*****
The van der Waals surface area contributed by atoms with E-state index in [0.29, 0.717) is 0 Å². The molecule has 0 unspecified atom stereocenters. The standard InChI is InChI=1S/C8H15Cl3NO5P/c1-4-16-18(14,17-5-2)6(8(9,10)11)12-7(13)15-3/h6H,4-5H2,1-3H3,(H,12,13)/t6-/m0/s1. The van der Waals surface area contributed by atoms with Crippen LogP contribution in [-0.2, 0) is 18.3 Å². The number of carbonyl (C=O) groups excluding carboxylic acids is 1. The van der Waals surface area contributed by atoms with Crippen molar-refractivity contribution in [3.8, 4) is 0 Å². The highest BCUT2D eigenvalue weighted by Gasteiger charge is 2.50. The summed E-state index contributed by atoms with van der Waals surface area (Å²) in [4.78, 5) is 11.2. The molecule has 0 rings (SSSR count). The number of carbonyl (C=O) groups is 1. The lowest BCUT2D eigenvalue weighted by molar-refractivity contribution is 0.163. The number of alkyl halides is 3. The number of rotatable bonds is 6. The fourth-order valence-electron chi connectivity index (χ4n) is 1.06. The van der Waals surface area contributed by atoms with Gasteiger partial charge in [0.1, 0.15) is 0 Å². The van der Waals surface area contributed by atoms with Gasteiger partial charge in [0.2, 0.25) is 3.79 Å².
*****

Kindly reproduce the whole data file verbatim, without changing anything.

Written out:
The van der Waals surface area contributed by atoms with E-state index in [0.29, 0.717) is 0 Å². The molecule has 0 unspecified atom stereocenters. The standard InChI is InChI=1S/C8H15Cl3NO5P/c1-4-16-18(14,17-5-2)6(8(9,10)11)12-7(13)15-3/h6H,4-5H2,1-3H3,(H,12,13)/t6-/m0/s1. The van der Waals surface area contributed by atoms with Crippen LogP contribution in [-0.2, 0) is 18.3 Å². The number of carbonyl (C=O) groups excluding carboxylic acids is 1. The van der Waals surface area contributed by atoms with Crippen molar-refractivity contribution in [3.8, 4) is 0 Å². The highest BCUT2D eigenvalue weighted by Gasteiger charge is 2.50. The summed E-state index contributed by atoms with van der Waals surface area (Å²) in [4.78, 5) is 11.2. The molecule has 0 rings (SSSR count). The number of carbonyl (C=O) groups is 1. The lowest BCUT2D eigenvalue weighted by molar-refractivity contribution is 0.163. The number of alkyl halides is 3. The number of rotatable bonds is 6. The fourth-order valence-electron chi connectivity index (χ4n) is 1.06. The van der Waals surface area contributed by atoms with Gasteiger partial charge in [0.1, 0.15) is 0 Å². The van der Waals surface area contributed by atoms with Gasteiger partial charge in [0.2, 0.25) is 3.79 Å².